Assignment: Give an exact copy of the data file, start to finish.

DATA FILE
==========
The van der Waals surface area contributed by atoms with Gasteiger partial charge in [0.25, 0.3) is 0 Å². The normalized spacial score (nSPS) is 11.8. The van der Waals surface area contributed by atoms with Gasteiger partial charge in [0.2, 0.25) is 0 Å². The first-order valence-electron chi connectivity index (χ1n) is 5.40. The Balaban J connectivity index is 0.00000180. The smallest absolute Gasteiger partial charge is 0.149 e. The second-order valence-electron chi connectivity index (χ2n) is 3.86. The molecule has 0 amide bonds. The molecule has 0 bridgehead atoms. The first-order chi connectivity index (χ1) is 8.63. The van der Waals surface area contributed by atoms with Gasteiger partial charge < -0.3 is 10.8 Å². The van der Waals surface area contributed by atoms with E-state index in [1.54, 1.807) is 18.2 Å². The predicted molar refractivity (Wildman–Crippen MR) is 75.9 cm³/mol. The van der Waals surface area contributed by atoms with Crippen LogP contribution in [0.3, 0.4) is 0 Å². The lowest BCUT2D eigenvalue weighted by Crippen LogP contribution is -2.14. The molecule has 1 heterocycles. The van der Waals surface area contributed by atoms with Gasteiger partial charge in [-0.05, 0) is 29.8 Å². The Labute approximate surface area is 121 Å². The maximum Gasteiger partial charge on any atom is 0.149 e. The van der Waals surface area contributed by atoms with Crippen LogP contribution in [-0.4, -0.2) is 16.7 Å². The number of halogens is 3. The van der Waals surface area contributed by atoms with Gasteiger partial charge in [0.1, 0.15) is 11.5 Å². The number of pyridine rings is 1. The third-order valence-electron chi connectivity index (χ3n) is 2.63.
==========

The van der Waals surface area contributed by atoms with Gasteiger partial charge in [0.25, 0.3) is 0 Å². The normalized spacial score (nSPS) is 11.8. The van der Waals surface area contributed by atoms with Gasteiger partial charge in [0.2, 0.25) is 0 Å². The first-order valence-electron chi connectivity index (χ1n) is 5.40. The Balaban J connectivity index is 0.00000180. The smallest absolute Gasteiger partial charge is 0.149 e. The second-order valence-electron chi connectivity index (χ2n) is 3.86. The molecule has 0 amide bonds. The molecule has 0 bridgehead atoms. The first-order chi connectivity index (χ1) is 8.63. The van der Waals surface area contributed by atoms with Gasteiger partial charge < -0.3 is 10.8 Å². The van der Waals surface area contributed by atoms with E-state index in [1.54, 1.807) is 18.2 Å². The predicted molar refractivity (Wildman–Crippen MR) is 75.9 cm³/mol. The van der Waals surface area contributed by atoms with Crippen LogP contribution in [0.3, 0.4) is 0 Å². The lowest BCUT2D eigenvalue weighted by Crippen LogP contribution is -2.14. The molecule has 1 heterocycles. The van der Waals surface area contributed by atoms with Gasteiger partial charge in [-0.05, 0) is 29.8 Å². The Labute approximate surface area is 121 Å². The maximum Gasteiger partial charge on any atom is 0.149 e. The van der Waals surface area contributed by atoms with Crippen LogP contribution in [-0.4, -0.2) is 16.7 Å². The number of halogens is 3. The van der Waals surface area contributed by atoms with Gasteiger partial charge in [0.1, 0.15) is 11.5 Å². The number of pyridine rings is 1. The third-order valence-electron chi connectivity index (χ3n) is 2.63.